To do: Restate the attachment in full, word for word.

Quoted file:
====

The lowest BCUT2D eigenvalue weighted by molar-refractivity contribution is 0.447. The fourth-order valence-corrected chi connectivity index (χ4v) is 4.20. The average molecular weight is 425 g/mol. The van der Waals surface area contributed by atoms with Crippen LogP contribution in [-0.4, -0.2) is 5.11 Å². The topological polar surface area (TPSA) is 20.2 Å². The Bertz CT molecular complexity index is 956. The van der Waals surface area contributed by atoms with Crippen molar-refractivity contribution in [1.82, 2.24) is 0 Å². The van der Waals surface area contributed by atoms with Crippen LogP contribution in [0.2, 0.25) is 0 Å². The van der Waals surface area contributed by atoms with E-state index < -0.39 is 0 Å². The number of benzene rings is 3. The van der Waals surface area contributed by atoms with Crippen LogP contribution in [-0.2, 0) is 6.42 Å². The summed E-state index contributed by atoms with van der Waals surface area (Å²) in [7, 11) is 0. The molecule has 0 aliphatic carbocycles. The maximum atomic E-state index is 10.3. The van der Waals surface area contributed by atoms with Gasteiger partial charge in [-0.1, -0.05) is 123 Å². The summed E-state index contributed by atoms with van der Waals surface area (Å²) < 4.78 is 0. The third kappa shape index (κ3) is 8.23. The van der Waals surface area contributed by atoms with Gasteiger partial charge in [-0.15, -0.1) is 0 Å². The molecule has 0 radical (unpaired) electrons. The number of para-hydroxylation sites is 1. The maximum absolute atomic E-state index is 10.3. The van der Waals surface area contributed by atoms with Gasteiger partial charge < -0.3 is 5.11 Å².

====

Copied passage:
The lowest BCUT2D eigenvalue weighted by molar-refractivity contribution is 0.447. The fourth-order valence-corrected chi connectivity index (χ4v) is 4.20. The average molecular weight is 425 g/mol. The van der Waals surface area contributed by atoms with Crippen LogP contribution in [-0.4, -0.2) is 5.11 Å². The topological polar surface area (TPSA) is 20.2 Å². The Bertz CT molecular complexity index is 956. The van der Waals surface area contributed by atoms with Crippen molar-refractivity contribution in [1.82, 2.24) is 0 Å². The van der Waals surface area contributed by atoms with Crippen LogP contribution in [0.2, 0.25) is 0 Å². The van der Waals surface area contributed by atoms with E-state index < -0.39 is 0 Å². The number of benzene rings is 3. The van der Waals surface area contributed by atoms with Crippen LogP contribution in [-0.2, 0) is 6.42 Å². The summed E-state index contributed by atoms with van der Waals surface area (Å²) in [7, 11) is 0. The molecule has 0 aliphatic carbocycles. The maximum atomic E-state index is 10.3. The van der Waals surface area contributed by atoms with Gasteiger partial charge in [-0.1, -0.05) is 123 Å². The summed E-state index contributed by atoms with van der Waals surface area (Å²) < 4.78 is 0. The third kappa shape index (κ3) is 8.23. The van der Waals surface area contributed by atoms with Gasteiger partial charge in [-0.15, -0.1) is 0 Å². The molecule has 0 radical (unpaired) electrons. The number of para-hydroxylation sites is 1. The maximum absolute atomic E-state index is 10.3. The van der Waals surface area contributed by atoms with Gasteiger partial charge < -0.3 is 5.11 Å².